The dramatic-looking Japanese cobra lily, a cousin to US native Jack-in-the pulpit, adds a range of color to the garden with white and purple flowers that become bright orange seedheads in fall. They can reseed enthusiastically, forming a small colony just waiting to be discovered each spring.
Type Bulb Blooms White spring flowers surrounded by dark purple turn into red-orange seedheads in early fall Light Part to full shade Size 12 to 20 in. tall, 12 to 20 in. wide Hardiness Cold hardy in USDA zones 5 to 9
‘Black Barlow’ columbine (Aquilegia vulgaris stellata)
Columbine is an easy-to-grow perennial, and often self-sows in the garden. It makes a wonderful companion to late-spring bulbs. Keep the soil on the dry side — too much water canstart root rot, and the plants often won’t survive winter in wet soil. It makes for a great cut flower.
Type Perennial Blooms Double, upward facing, almost black flowers with no spurs Size 24 to 30 in. tall by 18 in. wide Light Full sun to part shade Hardiness Cold hardy in USDA zones 3 to 8
‘Black Star’ calla lily (Zantedeschia)
Maroon-tipped lance-shaped leaves accent the deep burgundy calla lily flowers. This unusual-looking plant is at home in tropical-inspired gardens as well as formal, elegant ones. After the first frost, dig up tubers, cut back foliage and let them dry completely before storing them in peat moss indoors for the winter.
Type Tuber Blooms Purple-black flowers from summer to fall Light Full sun to part shade Size 12 to 18 in. tall, 9 to 12 in. wide Hardiness Cold hardy in USDA zones 8 to 11
Black Lace™ elderberry (Sambucus nigra porphyrophylla)
With its finely cut deep purple foliage, this shrub makes a more cold-tolerant alternative to japanese maples. Attractive deep red berries in fall follow the early summer pink blooms. Though Black Lace grows to 8 feet, you can prune it back hard if you want to grow it in a smaller space.
Type Shrub Blooms Lacy purple-black foliage all season, pink flowers in early summer Light Full sun to part shade Size 6 to 8 ft. tall and wide Hardiness Cold hardy in USDA zones 4 to 9
‘Purple Majesty’ ornamental millet (Pennisetum glaucum)
Purple, straplike leaves with red midribs and spiky deep purple seedheads are striking and noticeable from afar. Plus the seedheads draw birds in for a snack. While it can tolerate almost any growing conditions, from extreme heat and low moisture to cool and damp, ornamental millet does best with a light feeding of a water-soluble fertilizer every time you water. It's a great thriller for a fall container.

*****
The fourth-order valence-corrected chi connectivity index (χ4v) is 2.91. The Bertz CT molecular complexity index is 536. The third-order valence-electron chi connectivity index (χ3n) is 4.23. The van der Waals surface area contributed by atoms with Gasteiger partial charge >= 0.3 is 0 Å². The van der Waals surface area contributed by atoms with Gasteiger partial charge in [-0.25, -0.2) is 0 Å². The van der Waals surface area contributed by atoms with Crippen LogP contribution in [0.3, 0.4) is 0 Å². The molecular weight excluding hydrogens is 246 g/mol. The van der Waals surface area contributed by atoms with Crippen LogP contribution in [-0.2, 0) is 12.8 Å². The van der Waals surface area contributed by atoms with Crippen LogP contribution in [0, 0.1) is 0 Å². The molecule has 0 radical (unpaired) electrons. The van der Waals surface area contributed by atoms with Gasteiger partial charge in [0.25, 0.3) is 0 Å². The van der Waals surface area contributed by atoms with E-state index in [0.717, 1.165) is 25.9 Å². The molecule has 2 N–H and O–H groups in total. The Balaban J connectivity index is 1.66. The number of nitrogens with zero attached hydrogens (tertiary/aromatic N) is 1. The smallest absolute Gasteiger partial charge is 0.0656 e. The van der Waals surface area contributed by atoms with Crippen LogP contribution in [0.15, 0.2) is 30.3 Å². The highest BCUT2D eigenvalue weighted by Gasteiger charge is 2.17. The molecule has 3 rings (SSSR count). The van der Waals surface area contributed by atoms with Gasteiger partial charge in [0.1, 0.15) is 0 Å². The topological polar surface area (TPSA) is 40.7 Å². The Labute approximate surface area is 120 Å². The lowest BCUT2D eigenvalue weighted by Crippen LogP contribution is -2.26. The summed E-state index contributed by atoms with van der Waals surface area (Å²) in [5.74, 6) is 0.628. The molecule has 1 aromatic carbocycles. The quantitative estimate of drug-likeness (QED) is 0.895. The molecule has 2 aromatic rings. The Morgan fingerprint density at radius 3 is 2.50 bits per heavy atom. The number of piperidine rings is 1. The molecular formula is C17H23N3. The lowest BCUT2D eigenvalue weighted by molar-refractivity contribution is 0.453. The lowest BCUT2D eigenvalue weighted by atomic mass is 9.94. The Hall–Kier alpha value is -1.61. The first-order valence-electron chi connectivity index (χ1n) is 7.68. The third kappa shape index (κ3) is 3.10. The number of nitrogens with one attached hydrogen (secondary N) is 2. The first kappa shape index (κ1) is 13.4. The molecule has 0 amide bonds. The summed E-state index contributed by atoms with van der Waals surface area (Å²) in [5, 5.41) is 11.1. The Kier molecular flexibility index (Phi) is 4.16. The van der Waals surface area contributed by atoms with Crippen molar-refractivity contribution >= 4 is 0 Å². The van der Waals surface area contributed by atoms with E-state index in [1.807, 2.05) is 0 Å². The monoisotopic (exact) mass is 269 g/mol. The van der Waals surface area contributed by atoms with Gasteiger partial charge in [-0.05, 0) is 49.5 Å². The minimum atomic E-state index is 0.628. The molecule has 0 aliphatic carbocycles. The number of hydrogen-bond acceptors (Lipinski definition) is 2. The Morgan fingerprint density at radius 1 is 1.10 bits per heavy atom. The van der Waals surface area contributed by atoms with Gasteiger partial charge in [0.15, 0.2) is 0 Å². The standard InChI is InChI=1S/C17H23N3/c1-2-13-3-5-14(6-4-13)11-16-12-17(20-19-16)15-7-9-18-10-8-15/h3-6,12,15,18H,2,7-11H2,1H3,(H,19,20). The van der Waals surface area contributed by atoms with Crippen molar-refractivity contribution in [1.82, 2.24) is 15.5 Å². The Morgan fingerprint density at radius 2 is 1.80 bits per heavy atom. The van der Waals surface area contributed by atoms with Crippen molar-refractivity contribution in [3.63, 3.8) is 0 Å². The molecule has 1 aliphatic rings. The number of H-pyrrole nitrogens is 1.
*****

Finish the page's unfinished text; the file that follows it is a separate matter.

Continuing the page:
Type Tender perennial (Usually grown as an annual) Bloom Brown-black spikes in summer Light Full sun Size 48 to 60 in. tall, 9 to 12 in. wide Hardiness Cold hardy in USDA zones 9 to 11
‘Black Magic’ elephant ear (Colocasia esculenta)
With leaves that grow up to 2 feet long, this tropical plant is a dramatic choice for a container or specimen plant. Because they tolerate wet conditions, they are at home near a pond or in moist soils. Dig up tubers after the first frost, cut back foliage, let dry and then store in peat moss or wood shavings for the winter in areas where they are not hardy.
Type Bulb Bloom Insignificant blooms; broad, black heart-shaped leaves Light Full sun to part shade Size 3 to 6 feet tall and wide Hardiness Cold hardy in USDA zone 8 to 10
‘Black Parrot’ tulip (Tulipa hybrid )
To folks who think of spring as all pastel colors, late-season ‘Black Parrot’ tulip will be a surprise. This dark flower has feathered edges, looking like a tropical bird about to take flight. Perhaps you prefer a simpler tulip shape, not so ruffled and fringed. Plant ‘Queen of Night’ or double ‘Black Hero’ — they come in similar deep tones. Tulip bulbs go in the ground in the fall. They need a spot in well-drained soil that will get full sun in spring, although it’s fine if the beds are in shade after the flowers fade.
Type Bulb Blooms Dark flower with feathered edges in late spring Light Full sun Size 20 in. tall by 4 to 6 in. wide Hardiness Cold hardy in USDA zones 3 to 9
‘Black Pearl’ ornamental pepper (Capsicum annuum)
Plant ‘Black Pearl’ pepper in a sun-drenched spot and it will produce bushy clumps of lustrous, jet-black leaves. (The foliage is more of a purple-blushed green if shaded, so give it the very brightest site you can.) Small purple flowers are followed by clusters of glossy peppers that turn from black to red as they ripen. Though it’s normally used as an ornamental, you can eat this pepper, too: just be prepared, because it’s a hot one!
Type Tender perennial Fruit Black to red 1-in.-wide, rounded to pointed peppers from late summer to frost Light Full sun Soil Average, well-drained Size 14 to 18 in. tall, 12 to 16 in. wide Hardiness Cold hardy in USDA zones 9 to 11
‘ChocoMocha’ chocolate cosmos (Cosmos atrosanguineus )
It’s not just deep maroon flowers but an alluring chocolatey scent that makes this plant truly charming. It keeps on blooming right through heat and drought. Surprisingly different from the cosmos you may be familiar with, this tender perennial forms tuberous roots. Purchase mature plants and dig up their tubers in the fall and store in peat moss to overwinter.
Type Tender perennial (usually grown as an annual) Blooms Brown-red flowers in summer Light Full sun Size 10 to 36 in. tall, 12 to 24 in. wide Hardiness Cold hardy in USDA zones 7 to 11